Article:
Although various irrigants are available, none of them fulfill all of the ideal properties of an endodontic irrigant. Sodium hypochlorite is a common irrigant due to its potent antibacterial and organic debris dissolving actions.7,8 Hypochlorite has been shown to be effective even against bacteria protected by a biofilm.9 Its shortcomings include the unpleasant taste, toxicity, incapability to remove the smear layer completely, and possible deterioration of the (flexural) strength of dentine.10 The in vivo antibacterial effectiveness of sodium hypochlorite has also been challenged, as it was shown that sodium hypochlorite could be easily inactivated by organic substances in the root canal such as pulp tissue, dentinal collagen, and microbial by-products. Besides, the capability of effective disinfection of difficult-to-reach areas such as fins, anastomoses, apical delta, and lateral canals was also questionable.11

The smear layer is produced during mechanical instrumentation. It is an amorphous mixture of micro-organisms, microbial antigens, dentin, and necrotic tissue.10 Because hypochlorite irrigation only dissolves the organic matters in the smear layer, purposeful removal of the inorganic components of the smear layer by 17% ethylenediaminetetraacetic acid (EDTA) for 2 to 3 minutes at the final stage of instrumentation was proposed.12 A study has shown that this rinsing protocol provides a cleaner canal wall with open dentinal tubules.12 However, deterioration of flexural strength and erosion was observed after this final rinse protocol.13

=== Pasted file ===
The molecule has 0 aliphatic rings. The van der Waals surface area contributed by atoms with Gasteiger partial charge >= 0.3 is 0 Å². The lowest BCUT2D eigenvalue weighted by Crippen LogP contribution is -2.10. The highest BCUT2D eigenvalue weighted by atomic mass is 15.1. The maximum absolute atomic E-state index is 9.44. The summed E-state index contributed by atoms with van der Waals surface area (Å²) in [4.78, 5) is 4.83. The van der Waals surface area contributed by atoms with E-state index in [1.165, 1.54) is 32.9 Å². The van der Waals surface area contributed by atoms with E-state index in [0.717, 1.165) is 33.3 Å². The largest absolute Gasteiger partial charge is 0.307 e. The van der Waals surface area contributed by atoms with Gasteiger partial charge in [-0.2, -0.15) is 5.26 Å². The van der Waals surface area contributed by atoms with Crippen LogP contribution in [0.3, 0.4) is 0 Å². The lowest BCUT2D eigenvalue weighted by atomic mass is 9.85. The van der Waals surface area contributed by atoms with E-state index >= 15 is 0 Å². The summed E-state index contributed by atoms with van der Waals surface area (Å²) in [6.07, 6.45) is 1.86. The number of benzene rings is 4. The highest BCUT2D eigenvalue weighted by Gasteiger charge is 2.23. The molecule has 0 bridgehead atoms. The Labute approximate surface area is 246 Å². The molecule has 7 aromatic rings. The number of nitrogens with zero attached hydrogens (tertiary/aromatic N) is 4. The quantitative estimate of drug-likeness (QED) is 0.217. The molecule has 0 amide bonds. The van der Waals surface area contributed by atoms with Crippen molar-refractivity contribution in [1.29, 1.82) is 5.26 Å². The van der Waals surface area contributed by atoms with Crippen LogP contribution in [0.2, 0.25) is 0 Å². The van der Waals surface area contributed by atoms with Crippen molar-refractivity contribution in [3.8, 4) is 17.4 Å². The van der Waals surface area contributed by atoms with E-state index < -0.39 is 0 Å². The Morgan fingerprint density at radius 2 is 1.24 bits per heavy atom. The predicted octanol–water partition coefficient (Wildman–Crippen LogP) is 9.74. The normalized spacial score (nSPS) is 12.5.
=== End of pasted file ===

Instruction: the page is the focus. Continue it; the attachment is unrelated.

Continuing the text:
Chlorhexidine digluconate (CHX) is another common endodontic irrigant. It has potent antibacterial properties and has good substantivity.14 CHX possesses similar antibacterial properties as hypochlorite; however, it also may be inactivated by organic matters in the root canal.15 Although CHX kills bacteria in the biofilm, it leaves organic debris of biofilm which may negatively affect the sealing of the root filling. Unlike hypochlorite, EDTA did not erode the CHX-irrigated root canal surface.16 It was proposed that 2% CHX can inhibit the host derived matrix metalloproteinase (MMP) which may be beneficial to the longevity of dentine bonding,17 but this hypothesis was questioned recently.18